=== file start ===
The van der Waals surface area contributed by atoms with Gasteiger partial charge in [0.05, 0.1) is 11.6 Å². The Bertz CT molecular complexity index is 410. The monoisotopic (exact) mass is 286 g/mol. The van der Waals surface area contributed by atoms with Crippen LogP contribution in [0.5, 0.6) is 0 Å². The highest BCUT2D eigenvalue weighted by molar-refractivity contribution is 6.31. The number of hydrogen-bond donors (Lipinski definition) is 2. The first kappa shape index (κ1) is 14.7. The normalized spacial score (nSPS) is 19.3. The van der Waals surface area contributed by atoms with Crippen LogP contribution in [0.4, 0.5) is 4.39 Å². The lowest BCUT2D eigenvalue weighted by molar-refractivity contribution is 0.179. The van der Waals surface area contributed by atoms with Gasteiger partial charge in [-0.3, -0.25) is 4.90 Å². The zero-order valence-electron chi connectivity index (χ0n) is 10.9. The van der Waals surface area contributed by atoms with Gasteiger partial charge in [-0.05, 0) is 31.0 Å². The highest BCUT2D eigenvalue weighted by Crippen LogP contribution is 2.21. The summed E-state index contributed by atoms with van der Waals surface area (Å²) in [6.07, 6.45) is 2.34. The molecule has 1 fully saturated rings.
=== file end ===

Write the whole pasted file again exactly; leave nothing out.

The van der Waals surface area contributed by atoms with Gasteiger partial charge in [0.05, 0.1) is 11.6 Å². The Bertz CT molecular complexity index is 410. The monoisotopic (exact) mass is 286 g/mol. The van der Waals surface area contributed by atoms with Crippen LogP contribution in [0.5, 0.6) is 0 Å². The highest BCUT2D eigenvalue weighted by molar-refractivity contribution is 6.31. The number of hydrogen-bond donors (Lipinski definition) is 2. The first kappa shape index (κ1) is 14.7. The normalized spacial score (nSPS) is 19.3. The van der Waals surface area contributed by atoms with Crippen LogP contribution in [0.4, 0.5) is 4.39 Å². The lowest BCUT2D eigenvalue weighted by molar-refractivity contribution is 0.179. The van der Waals surface area contributed by atoms with Gasteiger partial charge in [-0.3, -0.25) is 4.90 Å². The zero-order valence-electron chi connectivity index (χ0n) is 10.9. The van der Waals surface area contributed by atoms with Gasteiger partial charge in [-0.05, 0) is 31.0 Å². The highest BCUT2D eigenvalue weighted by Crippen LogP contribution is 2.21. The summed E-state index contributed by atoms with van der Waals surface area (Å²) in [6.07, 6.45) is 2.34. The molecule has 1 fully saturated rings.